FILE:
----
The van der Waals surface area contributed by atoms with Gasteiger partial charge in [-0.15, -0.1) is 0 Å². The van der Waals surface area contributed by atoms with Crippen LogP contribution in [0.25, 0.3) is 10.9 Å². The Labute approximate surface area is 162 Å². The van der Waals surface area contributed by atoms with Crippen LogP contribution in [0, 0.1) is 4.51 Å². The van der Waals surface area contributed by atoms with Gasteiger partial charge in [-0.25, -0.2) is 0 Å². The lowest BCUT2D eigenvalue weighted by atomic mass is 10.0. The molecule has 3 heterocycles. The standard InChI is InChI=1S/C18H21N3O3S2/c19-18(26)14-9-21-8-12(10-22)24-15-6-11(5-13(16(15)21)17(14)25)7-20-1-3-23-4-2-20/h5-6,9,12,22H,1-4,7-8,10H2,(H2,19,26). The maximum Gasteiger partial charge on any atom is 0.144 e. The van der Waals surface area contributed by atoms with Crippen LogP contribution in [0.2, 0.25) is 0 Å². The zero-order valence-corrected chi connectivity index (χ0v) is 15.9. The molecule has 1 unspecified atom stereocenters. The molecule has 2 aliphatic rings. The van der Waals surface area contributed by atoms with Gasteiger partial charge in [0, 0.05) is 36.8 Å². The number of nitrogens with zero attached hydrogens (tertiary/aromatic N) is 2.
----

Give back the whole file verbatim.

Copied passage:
The van der Waals surface area contributed by atoms with Gasteiger partial charge in [-0.15, -0.1) is 0 Å². The van der Waals surface area contributed by atoms with Crippen LogP contribution in [0.25, 0.3) is 10.9 Å². The Labute approximate surface area is 162 Å². The van der Waals surface area contributed by atoms with Crippen LogP contribution in [0, 0.1) is 4.51 Å². The van der Waals surface area contributed by atoms with Gasteiger partial charge in [-0.25, -0.2) is 0 Å². The lowest BCUT2D eigenvalue weighted by atomic mass is 10.0. The molecule has 3 heterocycles. The standard InChI is InChI=1S/C18H21N3O3S2/c19-18(26)14-9-21-8-12(10-22)24-15-6-11(5-13(16(15)21)17(14)25)7-20-1-3-23-4-2-20/h5-6,9,12,22H,1-4,7-8,10H2,(H2,19,26). The maximum Gasteiger partial charge on any atom is 0.144 e. The van der Waals surface area contributed by atoms with Crippen LogP contribution in [0.2, 0.25) is 0 Å². The zero-order valence-corrected chi connectivity index (χ0v) is 15.9. The molecule has 1 unspecified atom stereocenters. The molecule has 2 aliphatic rings. The van der Waals surface area contributed by atoms with Gasteiger partial charge in [0, 0.05) is 36.8 Å². The number of nitrogens with zero attached hydrogens (tertiary/aromatic N) is 2.